As per law of reflection, the angle of incidence ∠BPA is equal to the angle of reflection ∠ B’PA’.
The triangles ∆BPA and ∆ B’PA’ are similar. Thus, from the rule of similar triangles,
The other set of similar triangles are, ∆DPF and ∆ B’A’F . (PD is almost a straight vertical line)
As, the distances PD = AB the above equation becomes,
From equations (6.5) and (6.6) we can write,
PA′ / PA = A′F / PF
As, A’F= PA’ - PF , the above equation becomes,
We can apply the sign conventions for the various distances in the above equation.
PA = −u,
PA′ = −v,
PF =− f
All the three distances are negative as per sign convention, because they are measured to the left of the pole. Now, the equation (6.7) becomes,
The above equation (6.8) is called mirror equation. Although this equation is derived for a special situation shown in Figure (6.12), it is also valid for all other situations with any spherical mirror. This is because proper sign convention is followed for u, v and f in equation (6.7).
The lateral or transverse magnification is defined as the ratio of the height of the image to the height of the object.The height of the object and image are measured perpendicular to the principal axis.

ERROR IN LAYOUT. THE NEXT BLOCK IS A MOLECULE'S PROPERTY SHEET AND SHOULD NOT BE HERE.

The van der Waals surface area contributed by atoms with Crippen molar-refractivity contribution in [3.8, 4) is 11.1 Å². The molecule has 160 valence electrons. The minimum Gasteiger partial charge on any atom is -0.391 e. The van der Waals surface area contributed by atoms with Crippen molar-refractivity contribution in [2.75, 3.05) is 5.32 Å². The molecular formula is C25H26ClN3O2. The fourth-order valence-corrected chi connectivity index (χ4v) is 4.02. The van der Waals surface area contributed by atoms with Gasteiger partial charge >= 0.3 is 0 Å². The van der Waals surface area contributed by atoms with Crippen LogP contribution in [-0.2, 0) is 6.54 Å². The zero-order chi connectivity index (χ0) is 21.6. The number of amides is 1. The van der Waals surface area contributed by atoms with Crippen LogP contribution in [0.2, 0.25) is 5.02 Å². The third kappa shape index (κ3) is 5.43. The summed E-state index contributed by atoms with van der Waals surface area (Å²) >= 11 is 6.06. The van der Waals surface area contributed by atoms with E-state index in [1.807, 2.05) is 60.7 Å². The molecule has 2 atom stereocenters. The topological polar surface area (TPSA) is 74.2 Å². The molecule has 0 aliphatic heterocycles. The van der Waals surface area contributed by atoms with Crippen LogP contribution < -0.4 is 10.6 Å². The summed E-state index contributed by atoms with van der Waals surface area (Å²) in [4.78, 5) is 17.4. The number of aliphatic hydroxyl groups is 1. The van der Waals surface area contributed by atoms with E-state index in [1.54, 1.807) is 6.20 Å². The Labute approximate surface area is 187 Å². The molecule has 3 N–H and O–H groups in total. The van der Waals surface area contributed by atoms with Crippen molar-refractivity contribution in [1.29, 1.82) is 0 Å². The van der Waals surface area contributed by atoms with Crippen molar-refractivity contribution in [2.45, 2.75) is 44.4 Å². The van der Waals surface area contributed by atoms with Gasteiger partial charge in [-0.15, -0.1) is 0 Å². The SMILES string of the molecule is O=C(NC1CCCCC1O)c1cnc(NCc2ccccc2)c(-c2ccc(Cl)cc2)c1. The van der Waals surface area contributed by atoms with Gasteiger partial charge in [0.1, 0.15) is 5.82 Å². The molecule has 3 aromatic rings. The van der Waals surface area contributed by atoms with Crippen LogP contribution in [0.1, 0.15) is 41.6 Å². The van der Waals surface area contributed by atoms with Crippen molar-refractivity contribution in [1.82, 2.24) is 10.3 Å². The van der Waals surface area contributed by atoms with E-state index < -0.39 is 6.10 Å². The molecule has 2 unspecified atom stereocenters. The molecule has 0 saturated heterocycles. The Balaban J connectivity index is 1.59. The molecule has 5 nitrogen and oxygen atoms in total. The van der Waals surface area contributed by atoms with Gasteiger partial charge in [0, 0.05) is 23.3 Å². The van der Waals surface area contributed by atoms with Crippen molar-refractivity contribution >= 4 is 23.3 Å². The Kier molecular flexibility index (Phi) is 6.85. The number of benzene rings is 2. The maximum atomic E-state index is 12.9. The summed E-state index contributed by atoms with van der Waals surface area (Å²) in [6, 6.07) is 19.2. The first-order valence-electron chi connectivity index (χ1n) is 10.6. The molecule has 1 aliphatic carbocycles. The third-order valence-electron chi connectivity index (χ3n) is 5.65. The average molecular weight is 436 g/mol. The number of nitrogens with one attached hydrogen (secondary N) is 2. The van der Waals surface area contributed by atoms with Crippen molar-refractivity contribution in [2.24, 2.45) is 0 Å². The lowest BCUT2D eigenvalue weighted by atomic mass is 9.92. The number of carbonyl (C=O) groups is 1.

magnification (m) = heightof theimage (h′) / height of theobject (h)
Identify the type of mirror used in each of the application shown above.
Applying proper sign conventions for equation (6.5),
A′B′ / AB = PA′ / PA
A′B′ = −h, AB = h, PA′ = −v, PA = −u
−h′ / h = −v / −u
On simplifying we get,
Using mirror equation, we can further write the magnification as,
The students are advised to refresh themselves with the image tracing for the concave and convex mirrors for various predetermined positions of the object and the position of image, nature of image etc. studied in 9th standard (Science, Unit 6. Light).
An object is placed at a distance of 20.0 cm from a concave mirror of focal length 15.0 cm.
(a) What distance from the mirror a screen should be placed to get a sharp image?
(b) What is the nature of the image?
Given, f = –15 cm, u = –20 cm
As the image is formed at 60.0 cm to the left of the concave mirror, the screen is to be placed at distance 60.0 cm to the left of the concave mirror.
As the sign of magnification is negative, the image is inverted.
As the magnitude of magnification is 3, the image is enlarged three times.
As the image is formed to the left of the concave mirror, the image is real.
A thin rod of length f /3 is placed along the optical axis of a concave mirror of focal length f such that its image which is real and elongated just touches the rod. Calculate the longitudinal magnification.
Image of one end coincides with the object.
Thus, the coinciding end must be at center of curvature.
Hence, u’ = R = 2f